To paraphrase her statement in another article, “I did not become a novelist in order to spread my philosophy. I became a philosopher in order to write my novels.”

    Rand thought of herself as part of the Romantic tradition of the 19th century. In fact, she called her esthetics “Romantic Realism”. Again, let me quote her at length (from “What is Romanticism?”):

    “Among novelists, the greatest are Victor Hugo and Dostoevsky, and, as single novels (whose authors were not always consistent in the rest of their works), I would name Henryk Sienkiewicz’s Quo Vadis and Nathaniel Hawthorne’s The Scarlet Letter. Among playwrights, the greatest are Fredrich Schiller and Edmond Rostand.

    “The distinguishing characteristic of this top rank (apart from their pure literary genius) is their full commitment to the premise of volition in both of its fundamental areas: in regard to consciousness and to existence, in regard to man’s character and to his actions in the physical world. Maintaining a perfect integration of these two aspects, unmatched in the brilliant ingenuity of their plot structures, these writers are enormously concerned with man’s soul (i.e., his consciousness). They are moralists in the most profound sense of the word; their concern is not merely with values, but specifically with moral values and with the power of moral values in shaping human character.”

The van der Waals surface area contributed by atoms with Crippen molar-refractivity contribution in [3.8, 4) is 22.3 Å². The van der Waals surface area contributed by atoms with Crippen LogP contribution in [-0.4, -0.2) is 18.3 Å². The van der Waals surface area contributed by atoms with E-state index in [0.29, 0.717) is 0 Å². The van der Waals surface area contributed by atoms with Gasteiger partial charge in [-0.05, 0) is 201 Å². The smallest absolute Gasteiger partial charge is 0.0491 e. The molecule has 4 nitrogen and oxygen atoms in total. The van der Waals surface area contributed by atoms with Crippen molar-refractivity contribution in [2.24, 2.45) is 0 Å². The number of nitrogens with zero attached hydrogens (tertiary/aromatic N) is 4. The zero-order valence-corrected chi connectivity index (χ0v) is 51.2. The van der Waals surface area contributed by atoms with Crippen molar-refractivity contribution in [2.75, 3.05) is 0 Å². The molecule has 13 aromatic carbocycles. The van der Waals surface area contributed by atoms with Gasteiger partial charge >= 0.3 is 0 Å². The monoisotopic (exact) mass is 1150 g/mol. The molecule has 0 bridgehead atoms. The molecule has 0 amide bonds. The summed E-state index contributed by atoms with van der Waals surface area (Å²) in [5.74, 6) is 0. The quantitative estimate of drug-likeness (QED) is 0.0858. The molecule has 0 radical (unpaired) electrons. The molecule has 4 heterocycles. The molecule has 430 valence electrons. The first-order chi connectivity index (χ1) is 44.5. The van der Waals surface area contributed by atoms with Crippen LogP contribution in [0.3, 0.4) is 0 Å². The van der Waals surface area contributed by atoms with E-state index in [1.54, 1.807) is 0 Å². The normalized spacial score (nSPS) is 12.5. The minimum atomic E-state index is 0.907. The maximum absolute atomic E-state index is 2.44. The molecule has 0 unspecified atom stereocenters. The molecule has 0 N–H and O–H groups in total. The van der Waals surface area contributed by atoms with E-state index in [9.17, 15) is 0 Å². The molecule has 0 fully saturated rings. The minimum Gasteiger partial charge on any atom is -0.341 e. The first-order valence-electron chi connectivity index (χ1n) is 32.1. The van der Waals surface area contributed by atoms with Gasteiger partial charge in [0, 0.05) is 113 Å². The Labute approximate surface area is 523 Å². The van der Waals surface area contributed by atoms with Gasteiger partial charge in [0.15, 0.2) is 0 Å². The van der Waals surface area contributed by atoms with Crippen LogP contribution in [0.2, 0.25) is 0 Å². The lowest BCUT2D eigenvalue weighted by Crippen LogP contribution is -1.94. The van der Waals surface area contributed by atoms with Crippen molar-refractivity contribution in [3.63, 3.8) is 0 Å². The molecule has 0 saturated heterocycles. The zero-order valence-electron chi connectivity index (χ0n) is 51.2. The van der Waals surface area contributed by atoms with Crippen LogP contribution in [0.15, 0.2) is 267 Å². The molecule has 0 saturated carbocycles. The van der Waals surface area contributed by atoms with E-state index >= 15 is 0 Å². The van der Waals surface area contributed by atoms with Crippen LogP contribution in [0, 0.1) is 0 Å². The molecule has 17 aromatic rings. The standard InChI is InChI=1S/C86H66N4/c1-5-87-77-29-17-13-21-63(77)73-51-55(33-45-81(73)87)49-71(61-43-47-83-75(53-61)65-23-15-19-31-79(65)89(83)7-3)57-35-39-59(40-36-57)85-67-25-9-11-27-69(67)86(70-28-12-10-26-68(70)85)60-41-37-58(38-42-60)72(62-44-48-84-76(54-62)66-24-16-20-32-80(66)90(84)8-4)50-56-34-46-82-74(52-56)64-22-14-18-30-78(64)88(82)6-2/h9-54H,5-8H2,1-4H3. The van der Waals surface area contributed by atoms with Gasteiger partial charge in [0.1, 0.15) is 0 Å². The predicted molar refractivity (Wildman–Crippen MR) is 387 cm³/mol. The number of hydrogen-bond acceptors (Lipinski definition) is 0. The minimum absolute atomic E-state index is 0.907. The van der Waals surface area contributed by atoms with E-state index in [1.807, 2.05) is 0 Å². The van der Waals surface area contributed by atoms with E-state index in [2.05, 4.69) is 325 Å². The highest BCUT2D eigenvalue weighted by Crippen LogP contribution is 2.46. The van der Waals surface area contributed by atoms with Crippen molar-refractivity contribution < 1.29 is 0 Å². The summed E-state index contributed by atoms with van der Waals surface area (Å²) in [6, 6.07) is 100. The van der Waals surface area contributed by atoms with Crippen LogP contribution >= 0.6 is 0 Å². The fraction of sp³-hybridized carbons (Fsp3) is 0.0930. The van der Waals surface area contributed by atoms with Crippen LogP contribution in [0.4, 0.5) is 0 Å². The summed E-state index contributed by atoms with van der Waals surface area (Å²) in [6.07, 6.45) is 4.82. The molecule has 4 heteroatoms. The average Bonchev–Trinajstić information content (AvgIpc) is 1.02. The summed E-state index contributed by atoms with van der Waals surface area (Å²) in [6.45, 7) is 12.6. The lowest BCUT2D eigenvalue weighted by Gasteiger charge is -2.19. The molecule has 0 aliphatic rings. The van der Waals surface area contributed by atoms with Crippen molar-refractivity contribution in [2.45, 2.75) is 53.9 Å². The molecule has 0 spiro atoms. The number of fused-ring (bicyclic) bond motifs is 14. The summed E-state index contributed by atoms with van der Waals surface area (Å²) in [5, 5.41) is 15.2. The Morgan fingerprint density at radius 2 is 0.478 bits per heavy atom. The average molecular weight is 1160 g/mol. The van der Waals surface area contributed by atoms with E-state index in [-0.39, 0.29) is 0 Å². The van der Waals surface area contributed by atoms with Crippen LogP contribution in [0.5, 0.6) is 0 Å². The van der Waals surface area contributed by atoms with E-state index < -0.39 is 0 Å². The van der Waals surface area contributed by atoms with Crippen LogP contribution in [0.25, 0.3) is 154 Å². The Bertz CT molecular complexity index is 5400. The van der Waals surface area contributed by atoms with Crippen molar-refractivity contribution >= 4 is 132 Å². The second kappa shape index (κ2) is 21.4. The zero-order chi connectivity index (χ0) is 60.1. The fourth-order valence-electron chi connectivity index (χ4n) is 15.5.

She certainly belongs among that “top rank”.

  39. Big Blue:

    LOVE that cast! I think you’ve really nailed the casting of the villains. Tickets would probably cost $500 just to pay for the cast, but I’d go see it.

  40. Big Blue:

    Minor addendum. I would put Dustin Hoffman as Dr. Robert Stadler instead of Mr. Thompson.

  41. I see no way possible to “shrink” Atlas Shrugged down to movie length and have anything close to the impact of the book. It would only appeal to those that have already read the book and they would walk out of the theaters terribly disappointed. The characters would end up being only cardboard cut-outs.

    It would take a 8 hr TV mini-series similar in length to “The Thorn Birds” or “Roots” to do it any justice.

  42. Scott,
    I have to disagree with you, Tatyana. Rand’s purpose in writing her fiction was not didactic or polemical.
    It wasn’t me who used these words in this conversation. You should readdress your disagreement.

    As to Rand being in the ranks of Hugo and Rostand…I’m glad you think so. I wouldn’t say that. It’s one thing for a writer to aspire to grand examples and another – to achieve that goal. I’m sure some of the writers of 30s and 50s would list many of the Great Realists of the 19th cent as their patron saints (those same saints have their own, earlier), and some would go as far back as Homer and Japanese court poetry. But what appeared at the tip of their own pen had marks and signs of their own time. This is not only normal, not only something to expect – it’s something to look forward to, if a reader wants to get a taste of times past. Literature is organic process, not a fossil.
    Personally, I enjoy Rand’s writing style. It talks to me through form as well as content, it’s a synthetic experience. But many people’s find her difficult to digest as a writer -she requires concentration and certain type of temperament to click. She doesn’t entertain, she has no mercy, she’s not sentimental.

    Well, look at the time. Sorry to verve way off the topic of this post. Gotta go now.